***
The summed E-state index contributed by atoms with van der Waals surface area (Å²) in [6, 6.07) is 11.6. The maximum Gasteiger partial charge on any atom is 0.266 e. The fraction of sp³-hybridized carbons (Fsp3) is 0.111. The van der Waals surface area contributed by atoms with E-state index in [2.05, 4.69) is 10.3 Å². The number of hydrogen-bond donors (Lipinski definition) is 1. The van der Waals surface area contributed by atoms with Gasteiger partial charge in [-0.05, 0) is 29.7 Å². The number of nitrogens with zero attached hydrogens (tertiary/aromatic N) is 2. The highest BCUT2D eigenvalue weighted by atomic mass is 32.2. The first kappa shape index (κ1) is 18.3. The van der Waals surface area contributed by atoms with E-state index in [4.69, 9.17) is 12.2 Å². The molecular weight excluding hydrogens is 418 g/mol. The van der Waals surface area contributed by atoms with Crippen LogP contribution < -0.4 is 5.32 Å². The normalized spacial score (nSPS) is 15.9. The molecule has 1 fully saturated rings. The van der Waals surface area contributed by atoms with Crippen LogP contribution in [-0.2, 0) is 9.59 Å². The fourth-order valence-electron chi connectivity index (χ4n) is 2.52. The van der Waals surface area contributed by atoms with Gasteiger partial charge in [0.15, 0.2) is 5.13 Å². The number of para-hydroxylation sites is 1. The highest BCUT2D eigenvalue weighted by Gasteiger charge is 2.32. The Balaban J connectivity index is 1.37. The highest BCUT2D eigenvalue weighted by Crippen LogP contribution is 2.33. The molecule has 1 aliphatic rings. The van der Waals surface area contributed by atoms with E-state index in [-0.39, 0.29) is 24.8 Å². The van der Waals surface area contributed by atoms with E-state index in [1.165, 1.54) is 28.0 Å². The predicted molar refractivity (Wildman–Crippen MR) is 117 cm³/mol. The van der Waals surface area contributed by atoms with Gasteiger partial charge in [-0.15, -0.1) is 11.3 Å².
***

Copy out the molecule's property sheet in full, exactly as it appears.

The summed E-state index contributed by atoms with van der Waals surface area (Å²) in [6, 6.07) is 11.6. The maximum Gasteiger partial charge on any atom is 0.266 e. The fraction of sp³-hybridized carbons (Fsp3) is 0.111. The van der Waals surface area contributed by atoms with E-state index in [2.05, 4.69) is 10.3 Å². The number of hydrogen-bond donors (Lipinski definition) is 1. The van der Waals surface area contributed by atoms with Gasteiger partial charge in [-0.05, 0) is 29.7 Å². The number of nitrogens with zero attached hydrogens (tertiary/aromatic N) is 2. The highest BCUT2D eigenvalue weighted by atomic mass is 32.2. The first kappa shape index (κ1) is 18.3. The van der Waals surface area contributed by atoms with E-state index in [4.69, 9.17) is 12.2 Å². The molecular weight excluding hydrogens is 418 g/mol. The van der Waals surface area contributed by atoms with Crippen LogP contribution < -0.4 is 5.32 Å². The normalized spacial score (nSPS) is 15.9. The molecule has 1 fully saturated rings. The van der Waals surface area contributed by atoms with Crippen LogP contribution in [-0.2, 0) is 9.59 Å². The fourth-order valence-electron chi connectivity index (χ4n) is 2.52. The van der Waals surface area contributed by atoms with Gasteiger partial charge in [0.15, 0.2) is 5.13 Å². The number of para-hydroxylation sites is 1. The highest BCUT2D eigenvalue weighted by Gasteiger charge is 2.32. The Balaban J connectivity index is 1.37. The highest BCUT2D eigenvalue weighted by Crippen LogP contribution is 2.33. The molecule has 1 aliphatic rings. The van der Waals surface area contributed by atoms with E-state index in [-0.39, 0.29) is 24.8 Å². The van der Waals surface area contributed by atoms with E-state index in [1.165, 1.54) is 28.0 Å². The predicted molar refractivity (Wildman–Crippen MR) is 117 cm³/mol. The van der Waals surface area contributed by atoms with Gasteiger partial charge in [-0.15, -0.1) is 11.3 Å².